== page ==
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Marketing Buzz 12/03

The golden state bans unsolicited e-mail.
- Magazine Contributor
Writer and Author, Specializing in Business and Finance
2 min read

This story appears in the December 2003 issue of Entrepreneur. Subscribe »

Spam Slam
This holiday season, e-mail marketers should take their list and check it twice. Starting January 1, 2004, California has banned unsolicited commercial e-mail messages sent from the state or to any of its residents. As the country's most aggressive anti-spam measure, the law allows state residents to sue spammers for $1,000 per violation, up to $1 million.

"We now have a state law that makes compliance difficult," says J. Trevor Hughes, executive director of the Network Advertising Initiative, a trade group of e-mail marketing providers and tech companies. Hughes says 35 states have anti-spam legislations, most addressing phony return addresses and deceptive subject lines.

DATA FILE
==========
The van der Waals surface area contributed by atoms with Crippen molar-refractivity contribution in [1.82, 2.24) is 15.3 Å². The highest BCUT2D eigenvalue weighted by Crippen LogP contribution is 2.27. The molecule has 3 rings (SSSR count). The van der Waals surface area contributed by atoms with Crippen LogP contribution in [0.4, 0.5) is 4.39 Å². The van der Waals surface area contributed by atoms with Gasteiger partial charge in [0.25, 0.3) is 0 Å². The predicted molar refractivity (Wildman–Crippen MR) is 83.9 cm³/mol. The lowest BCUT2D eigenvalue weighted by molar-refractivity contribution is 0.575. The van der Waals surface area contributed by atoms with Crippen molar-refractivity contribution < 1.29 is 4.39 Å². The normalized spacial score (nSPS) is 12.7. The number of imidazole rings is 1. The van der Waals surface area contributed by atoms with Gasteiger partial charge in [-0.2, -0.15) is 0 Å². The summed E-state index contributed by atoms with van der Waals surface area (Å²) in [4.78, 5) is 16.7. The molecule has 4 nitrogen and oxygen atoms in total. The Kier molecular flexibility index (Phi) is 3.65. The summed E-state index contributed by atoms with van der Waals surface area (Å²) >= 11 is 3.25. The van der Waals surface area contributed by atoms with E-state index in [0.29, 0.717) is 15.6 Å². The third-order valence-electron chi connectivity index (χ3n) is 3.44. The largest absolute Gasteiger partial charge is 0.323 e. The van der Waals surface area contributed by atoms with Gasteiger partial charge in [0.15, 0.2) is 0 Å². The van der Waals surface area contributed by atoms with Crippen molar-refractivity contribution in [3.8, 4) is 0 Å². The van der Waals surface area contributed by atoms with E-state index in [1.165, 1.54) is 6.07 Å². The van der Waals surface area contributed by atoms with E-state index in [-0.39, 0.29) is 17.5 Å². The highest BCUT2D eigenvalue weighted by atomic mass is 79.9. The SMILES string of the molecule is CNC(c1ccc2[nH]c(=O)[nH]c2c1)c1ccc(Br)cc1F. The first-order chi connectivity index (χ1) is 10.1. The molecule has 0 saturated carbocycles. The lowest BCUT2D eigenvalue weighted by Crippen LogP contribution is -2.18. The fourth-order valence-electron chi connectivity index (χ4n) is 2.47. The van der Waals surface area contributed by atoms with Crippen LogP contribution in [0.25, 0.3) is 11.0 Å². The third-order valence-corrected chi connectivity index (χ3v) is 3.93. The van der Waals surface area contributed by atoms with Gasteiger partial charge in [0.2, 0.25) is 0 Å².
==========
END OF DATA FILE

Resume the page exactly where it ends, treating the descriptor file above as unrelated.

Businesses can still e-mail information to people who have requested it or to past customers. That's why Ed Patrick, 37, isn't worried. The founder of M4Internet, a San Mateo, California, provider of e-mail marketing services, says this law won't affect companies like his that use a two-step confirmation process for opt-in addresses. He advises businesses to be diligent about confirming opt-in addresses, providing opt-out mechanisms and removing opt-outs ASAP.



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82%
of all small companies do their business locally.
SOURCE: Quris Inc.


92%
of consumers delete e-mails without reading them; less than
5%
unsubscribe.
SOURCE: City Business Journals Network


Gwen Moran is a consultant and writer specializing in marketing. Reach her at moranmarketing@erols.com.

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